Is HIV/AIDS a Chronic Disease?
What is chronic disease?
HIV Chronic Disease? Chronic disease is defined as a medical condition that lasts for 1 year or more. Once a person is diagnosed with a chronic illness, ongoing medical treatment is required. Some examples of chronic diseases are cancer, diabetes, and heart disease.
Besides cancer or diabetes, HIV/AIDS is also considered a chronic disease. Since there is no cure for the infection, treatment is necessary. However, this treatment must be administered all the time. After an HIV diagnosis, a person will be equipped to live with the virus for a long time if the treatment is followed properly.
HIV is a lifelong infection. Without proper treatment, HIV can progress to AIDS, which is the most advanced stage of the infection. During this stage, opportunistic infections develop. This process is eased with ART therapy.
Introduction of HIV/AIDS in the 1980s
HIV was first detected in the 1980s. The infection was called the human immunodeficiency virus. In the initial years, the death rate of people with the infection was sternly high because ART treatment was not introduced. The long history of HIV created turmoil in medical science, from which finding a cure was challenging. Until today, there is no cure available; however, clinical studies are underway.
Development of ART (Antiretroviral Therapy)
Following the development of ART, HIV has become a manageable chronic infection. The introduction of ART has given HIV-positive individuals a chance to live longer lives. Continuous treatment involving combination drugs inhibits HIV’s hostile impact on the body. ART also works by strengthening the immune system, boosting it to function better against fighting the infection.
Before ART’s development, it was a big challenge for HIV patients to manage their condition. The medicines they took were toxic and couldn’t suppress HIV. Besides the severe adverse reactions that they had to endure every day, consuming 4-5 pills at least twice a day was too much. There was also no assurance of recovery since the medicines were not 100% effective.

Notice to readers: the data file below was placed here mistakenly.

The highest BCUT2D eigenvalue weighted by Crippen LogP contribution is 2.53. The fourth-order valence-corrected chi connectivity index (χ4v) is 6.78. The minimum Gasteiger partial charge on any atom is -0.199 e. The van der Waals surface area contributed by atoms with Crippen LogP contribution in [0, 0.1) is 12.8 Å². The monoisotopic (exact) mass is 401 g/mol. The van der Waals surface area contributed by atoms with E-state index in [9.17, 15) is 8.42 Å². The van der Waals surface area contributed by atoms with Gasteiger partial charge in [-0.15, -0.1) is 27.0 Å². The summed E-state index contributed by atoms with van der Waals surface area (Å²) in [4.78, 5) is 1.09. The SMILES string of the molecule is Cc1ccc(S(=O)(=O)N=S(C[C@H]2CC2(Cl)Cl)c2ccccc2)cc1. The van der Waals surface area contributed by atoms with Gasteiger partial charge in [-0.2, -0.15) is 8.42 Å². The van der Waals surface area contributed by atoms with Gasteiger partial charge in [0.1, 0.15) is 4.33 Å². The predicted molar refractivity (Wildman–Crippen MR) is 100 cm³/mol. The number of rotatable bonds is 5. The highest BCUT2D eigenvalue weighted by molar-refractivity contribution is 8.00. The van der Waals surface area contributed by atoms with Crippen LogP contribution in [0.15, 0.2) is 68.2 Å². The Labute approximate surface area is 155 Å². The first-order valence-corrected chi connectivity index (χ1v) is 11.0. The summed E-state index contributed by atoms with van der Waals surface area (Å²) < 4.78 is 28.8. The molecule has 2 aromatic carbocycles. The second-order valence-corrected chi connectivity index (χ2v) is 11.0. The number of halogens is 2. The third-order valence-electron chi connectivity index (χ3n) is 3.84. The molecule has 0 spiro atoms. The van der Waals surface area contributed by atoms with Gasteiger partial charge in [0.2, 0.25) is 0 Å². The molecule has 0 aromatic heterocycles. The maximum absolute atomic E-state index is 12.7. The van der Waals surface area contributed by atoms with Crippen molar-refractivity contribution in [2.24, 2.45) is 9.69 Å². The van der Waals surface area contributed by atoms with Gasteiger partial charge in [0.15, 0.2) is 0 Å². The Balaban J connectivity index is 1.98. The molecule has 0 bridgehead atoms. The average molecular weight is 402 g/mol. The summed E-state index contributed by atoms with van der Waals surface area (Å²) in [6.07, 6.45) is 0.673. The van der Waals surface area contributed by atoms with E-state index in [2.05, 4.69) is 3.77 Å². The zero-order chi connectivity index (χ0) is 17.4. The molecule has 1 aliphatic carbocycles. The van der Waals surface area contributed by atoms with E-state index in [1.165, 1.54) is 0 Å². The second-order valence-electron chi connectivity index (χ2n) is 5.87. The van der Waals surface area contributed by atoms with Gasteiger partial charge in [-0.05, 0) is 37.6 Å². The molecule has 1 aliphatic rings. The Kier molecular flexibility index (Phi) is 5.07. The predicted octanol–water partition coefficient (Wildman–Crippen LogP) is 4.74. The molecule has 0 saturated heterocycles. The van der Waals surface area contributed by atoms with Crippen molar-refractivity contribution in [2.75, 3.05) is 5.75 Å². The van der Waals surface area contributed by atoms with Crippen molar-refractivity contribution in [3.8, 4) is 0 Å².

Today, treating HIV is easier. Two or three antiviral drugs are combined into one, making it easier for HIV patients to follow their daily medications. The introduction of ART made it convenient to consume only one pill per day. Compared to the early years of HIV treatment, managing the infection today is far less complicated.
ART Drugs Accessible Today
Here are some of the most common combination drugs used in treating HIV/AIDS:
These combination drugs are taken only once per day. They are a combination of different drug classifications, which work by inhibiting the replication process of HIV. These drugs are highly capable of preventing AIDS from developing.
Because HIV/AIDS is a chronic disease, managing it is necessary. Besides the daily consumption of antiretroviral drugs, HIV-positive individuals must also ensure they are healthy. When engaging in any sexual activity, using condoms is always a must to stop the spread of the infection. Furthermore, a regular visit to the doctor to receive more instructions and advice will help you to better manage your condition.